That is not a matter of personal style, I find it a matter of not letting your brain really get to work and conjure up an image. I like to scour the internet for images (mostly actors and actresses) so that I can at least give my characters a face. It's hard to give personalities to non-descript people. There is something in everyone, no matter how deep you have to look, that makes a person's features and mannerisms, unique. It could be a slightly crooked eye, a snaggle tooth, or just a jutting lower lip. If it's in your brain...

PUT IT IN YOUR STORY! You crazy writer you!

7 comments:

  1. Ginger , I admire anyone who can write and I am sure that what you are writing will be really good if they are like your Voyagers stories. I hope you will still right more of those stories. I always wanted to try and write a childrens book , but I am not sure I have that talent. I love historical novels especially if its a mystery ! Best of luck. EmilyW

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  2. Hi Emily! Thanks so much for the compliments on my story. I do miss writing for Voyagers and I will get back to that eventually. My mind has shifted toward other 'fandoms' as they call it but it always comes back 'home.' lol.
    I'm sure you could write a children's book, what is the age level. Working in the library I've seen all kinds. I realize a lot of the books are 'picture' books, and it depends even more on the illustrations than the words. Then you have the level readers and books for pre-teens. They come in all styles and reading levels. You should pick one 'group' you want to write for, then read what's out there for them to see how it's done. That's the advice given to any writer. And even with a children's story, you could follow the same outline-Come up with a certain plot, and create your characters-and their biographies. Label each section-physical, sociological, and psychological background. Even children have all that. And even if you don't put all that info into the story, you know what's behind their motivations and that's what makes for a well rounded character.

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  3. Wow, you work in a library! That's a dream of mine! Librarians rule!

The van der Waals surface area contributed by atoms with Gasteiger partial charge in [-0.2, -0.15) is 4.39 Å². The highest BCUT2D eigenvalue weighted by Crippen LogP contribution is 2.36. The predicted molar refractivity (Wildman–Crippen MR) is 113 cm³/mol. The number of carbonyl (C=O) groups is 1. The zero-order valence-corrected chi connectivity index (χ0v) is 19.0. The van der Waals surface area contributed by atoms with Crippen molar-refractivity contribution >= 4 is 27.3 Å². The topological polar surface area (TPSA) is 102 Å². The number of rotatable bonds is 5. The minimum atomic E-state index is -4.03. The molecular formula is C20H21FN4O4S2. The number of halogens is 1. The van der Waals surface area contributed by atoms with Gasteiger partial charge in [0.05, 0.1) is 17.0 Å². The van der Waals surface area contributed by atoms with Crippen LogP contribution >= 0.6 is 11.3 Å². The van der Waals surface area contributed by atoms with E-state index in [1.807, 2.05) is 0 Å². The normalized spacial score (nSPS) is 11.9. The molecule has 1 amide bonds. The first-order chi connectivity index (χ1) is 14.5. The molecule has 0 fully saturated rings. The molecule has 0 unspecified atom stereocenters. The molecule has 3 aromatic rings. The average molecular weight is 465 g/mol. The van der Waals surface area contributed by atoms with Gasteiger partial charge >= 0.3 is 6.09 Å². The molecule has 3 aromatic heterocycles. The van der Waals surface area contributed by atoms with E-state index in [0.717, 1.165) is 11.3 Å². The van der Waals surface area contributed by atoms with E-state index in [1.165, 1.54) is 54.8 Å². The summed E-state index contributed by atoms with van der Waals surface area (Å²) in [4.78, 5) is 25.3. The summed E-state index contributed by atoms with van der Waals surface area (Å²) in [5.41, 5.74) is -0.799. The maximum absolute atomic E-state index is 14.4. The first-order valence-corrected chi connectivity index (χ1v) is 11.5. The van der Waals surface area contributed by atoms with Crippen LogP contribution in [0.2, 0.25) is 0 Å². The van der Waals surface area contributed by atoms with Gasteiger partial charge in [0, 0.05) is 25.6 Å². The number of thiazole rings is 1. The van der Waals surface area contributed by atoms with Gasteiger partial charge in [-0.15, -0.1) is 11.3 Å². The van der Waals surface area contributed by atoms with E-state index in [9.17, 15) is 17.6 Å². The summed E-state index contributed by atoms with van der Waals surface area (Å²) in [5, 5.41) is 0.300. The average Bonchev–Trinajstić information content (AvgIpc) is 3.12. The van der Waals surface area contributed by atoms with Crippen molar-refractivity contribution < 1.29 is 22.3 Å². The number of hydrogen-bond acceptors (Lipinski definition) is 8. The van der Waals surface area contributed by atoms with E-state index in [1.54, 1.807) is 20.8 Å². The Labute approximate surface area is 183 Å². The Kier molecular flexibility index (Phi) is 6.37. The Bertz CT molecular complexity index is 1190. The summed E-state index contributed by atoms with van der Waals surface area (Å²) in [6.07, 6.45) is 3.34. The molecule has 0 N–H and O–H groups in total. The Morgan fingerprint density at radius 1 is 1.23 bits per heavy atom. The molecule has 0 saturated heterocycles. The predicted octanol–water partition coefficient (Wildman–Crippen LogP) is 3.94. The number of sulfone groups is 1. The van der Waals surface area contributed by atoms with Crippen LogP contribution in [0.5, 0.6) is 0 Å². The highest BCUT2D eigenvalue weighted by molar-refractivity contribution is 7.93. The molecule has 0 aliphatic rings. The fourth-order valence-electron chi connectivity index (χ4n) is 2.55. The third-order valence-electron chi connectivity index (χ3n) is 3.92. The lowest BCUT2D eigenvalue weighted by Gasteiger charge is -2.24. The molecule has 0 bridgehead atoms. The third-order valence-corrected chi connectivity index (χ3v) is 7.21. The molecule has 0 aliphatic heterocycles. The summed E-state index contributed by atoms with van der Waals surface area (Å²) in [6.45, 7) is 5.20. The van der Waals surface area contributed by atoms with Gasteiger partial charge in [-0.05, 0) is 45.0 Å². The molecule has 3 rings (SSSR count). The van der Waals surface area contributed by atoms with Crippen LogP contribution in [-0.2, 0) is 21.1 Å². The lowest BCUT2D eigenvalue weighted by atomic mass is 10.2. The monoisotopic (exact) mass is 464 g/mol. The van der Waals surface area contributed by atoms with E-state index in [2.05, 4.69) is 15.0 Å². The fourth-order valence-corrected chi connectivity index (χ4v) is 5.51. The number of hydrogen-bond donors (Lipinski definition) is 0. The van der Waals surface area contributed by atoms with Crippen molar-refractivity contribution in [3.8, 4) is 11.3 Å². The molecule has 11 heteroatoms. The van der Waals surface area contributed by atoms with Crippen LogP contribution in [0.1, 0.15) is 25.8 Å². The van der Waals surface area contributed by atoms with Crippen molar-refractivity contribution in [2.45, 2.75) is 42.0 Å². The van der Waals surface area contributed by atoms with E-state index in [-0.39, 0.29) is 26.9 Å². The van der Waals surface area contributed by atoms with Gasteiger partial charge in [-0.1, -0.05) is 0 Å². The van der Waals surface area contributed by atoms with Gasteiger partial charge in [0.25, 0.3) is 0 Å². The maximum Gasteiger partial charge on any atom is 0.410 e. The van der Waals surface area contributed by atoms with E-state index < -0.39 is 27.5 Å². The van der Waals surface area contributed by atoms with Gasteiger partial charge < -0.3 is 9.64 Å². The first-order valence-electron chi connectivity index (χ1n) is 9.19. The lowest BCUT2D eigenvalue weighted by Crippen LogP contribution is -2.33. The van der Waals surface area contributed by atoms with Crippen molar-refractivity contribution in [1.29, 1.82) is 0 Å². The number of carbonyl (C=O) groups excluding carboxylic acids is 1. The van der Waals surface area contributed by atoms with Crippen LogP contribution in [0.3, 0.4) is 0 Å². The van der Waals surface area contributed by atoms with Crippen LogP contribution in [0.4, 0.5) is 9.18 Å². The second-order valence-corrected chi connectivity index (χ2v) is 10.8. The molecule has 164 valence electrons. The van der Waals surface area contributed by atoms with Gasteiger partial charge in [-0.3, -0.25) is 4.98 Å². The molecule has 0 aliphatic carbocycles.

Best of luck on your newest writing venture. If you know enough struggling writers, I suggest putting together a small writer's group. I had one a few years ago and it was mostly for screenplays (we did live in LA!), but I used it for my non-fiction movie reviews and interviews and my fiance used it for a graphic novel he was working on. It's a great way to get support and also it gives you deadlines, because we always had something due every Monday.

    My fiance is currently writing a fiction book and man, is it hard! So I admire you. I've only written a few short stories, I couldn't imagine writing an entire book. I know you can do it though. You're like a writing machine!

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  4. Hi Amanda, thanks for the support and confidence.:) I don't know any struggling writers locally, but I know there are tons of support groups online. I also know writers can be very guarded with their original works and would rather not share it. I can understand that. There's a website for books that I'm on from time to time called shelfari and they have such groups too I believe.
    I wish I were a librarian! I'm more like a clerk, but it's still cool, I'm surrounded by books all day (and sometimes it's much to my chagrin. lol) But it has allowed me to get back to reading more and inspired me to say, hey..if this Stupid story gets published why can't mine?? LOL. You really see the junk that's out there and the good stuff too of course. But to each is own, one person's junk is another's Shakespeare...
    I agree, writing fiction is HARD. I may be a writing machine, lol-love that!.. but everything is on the table for me already. Characters, basic plot, personalities, motivations etc. are all set in place and all I have to do is create a different scenario. lol.
    Writing fiction is from SCRATCH..arhh!! And then you also want to be as original as you can. In many of my fanfiction stories I do like Law and Order and rip from the headlines or borrow old plots..but then again, that's what tv and movies do all the time anyway. It's amazing. As long as you can make it unique, it's cool. I always say there are no new ideas, only new ways of presenting them. :D

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  5. Another online friend...I think it was Swordz, but I'm not really sure...once said, "Writing about characters you love flows like cream. Doing the research to get the history right pours like cottage cheese." The research is the hardest part. Developing your characters, I've found, is considerably easier, and then the story itself just pours from your pen, sometimes almost faster than the ink itself! (That is, if you're a semi-Luddite like me who prefers to do first drafts in pen and ink before converting them to zeroes and ones.)